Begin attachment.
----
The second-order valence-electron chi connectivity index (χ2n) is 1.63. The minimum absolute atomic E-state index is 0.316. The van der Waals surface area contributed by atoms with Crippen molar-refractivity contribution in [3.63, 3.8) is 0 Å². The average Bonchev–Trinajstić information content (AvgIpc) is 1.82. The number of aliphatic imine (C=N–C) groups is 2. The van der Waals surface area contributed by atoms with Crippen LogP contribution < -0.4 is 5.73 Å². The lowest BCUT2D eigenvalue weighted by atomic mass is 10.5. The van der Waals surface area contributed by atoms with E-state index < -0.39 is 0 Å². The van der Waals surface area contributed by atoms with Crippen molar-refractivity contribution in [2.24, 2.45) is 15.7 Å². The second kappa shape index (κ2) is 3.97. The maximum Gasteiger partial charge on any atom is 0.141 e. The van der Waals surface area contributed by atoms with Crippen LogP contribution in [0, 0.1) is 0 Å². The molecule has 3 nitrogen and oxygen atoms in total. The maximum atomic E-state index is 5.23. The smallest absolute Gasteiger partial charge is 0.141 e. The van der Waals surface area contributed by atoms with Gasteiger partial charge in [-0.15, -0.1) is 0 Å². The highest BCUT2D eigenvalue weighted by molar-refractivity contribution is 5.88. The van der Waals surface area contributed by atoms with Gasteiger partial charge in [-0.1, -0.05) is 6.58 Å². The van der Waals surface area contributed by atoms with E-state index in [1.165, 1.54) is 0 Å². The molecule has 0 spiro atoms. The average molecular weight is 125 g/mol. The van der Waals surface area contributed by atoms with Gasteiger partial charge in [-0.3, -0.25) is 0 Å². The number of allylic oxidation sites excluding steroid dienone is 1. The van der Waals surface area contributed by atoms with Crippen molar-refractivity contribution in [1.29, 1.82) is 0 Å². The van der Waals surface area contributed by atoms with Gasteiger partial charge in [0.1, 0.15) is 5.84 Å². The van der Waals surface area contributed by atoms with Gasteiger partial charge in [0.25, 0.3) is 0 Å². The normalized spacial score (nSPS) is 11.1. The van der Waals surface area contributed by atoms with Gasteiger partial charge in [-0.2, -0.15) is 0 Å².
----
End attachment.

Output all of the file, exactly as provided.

The second-order valence-electron chi connectivity index (χ2n) is 1.63. The minimum absolute atomic E-state index is 0.316. The van der Waals surface area contributed by atoms with Crippen molar-refractivity contribution in [3.63, 3.8) is 0 Å². The average Bonchev–Trinajstić information content (AvgIpc) is 1.82. The number of aliphatic imine (C=N–C) groups is 2. The van der Waals surface area contributed by atoms with Crippen LogP contribution < -0.4 is 5.73 Å². The lowest BCUT2D eigenvalue weighted by atomic mass is 10.5. The van der Waals surface area contributed by atoms with E-state index < -0.39 is 0 Å². The van der Waals surface area contributed by atoms with Crippen molar-refractivity contribution in [2.24, 2.45) is 15.7 Å². The second kappa shape index (κ2) is 3.97. The maximum Gasteiger partial charge on any atom is 0.141 e. The van der Waals surface area contributed by atoms with Crippen LogP contribution in [0, 0.1) is 0 Å². The molecule has 3 nitrogen and oxygen atoms in total. The maximum atomic E-state index is 5.23. The smallest absolute Gasteiger partial charge is 0.141 e. The van der Waals surface area contributed by atoms with Gasteiger partial charge in [-0.15, -0.1) is 0 Å². The highest BCUT2D eigenvalue weighted by molar-refractivity contribution is 5.88. The van der Waals surface area contributed by atoms with Gasteiger partial charge in [-0.1, -0.05) is 6.58 Å². The van der Waals surface area contributed by atoms with E-state index in [1.165, 1.54) is 0 Å². The molecule has 0 spiro atoms. The average molecular weight is 125 g/mol. The van der Waals surface area contributed by atoms with Gasteiger partial charge in [-0.3, -0.25) is 0 Å². The number of allylic oxidation sites excluding steroid dienone is 1. The van der Waals surface area contributed by atoms with Crippen molar-refractivity contribution in [1.29, 1.82) is 0 Å². The van der Waals surface area contributed by atoms with Gasteiger partial charge in [0.1, 0.15) is 5.84 Å². The van der Waals surface area contributed by atoms with Gasteiger partial charge in [0.25, 0.3) is 0 Å². The normalized spacial score (nSPS) is 11.1. The van der Waals surface area contributed by atoms with Gasteiger partial charge in [-0.2, -0.15) is 0 Å².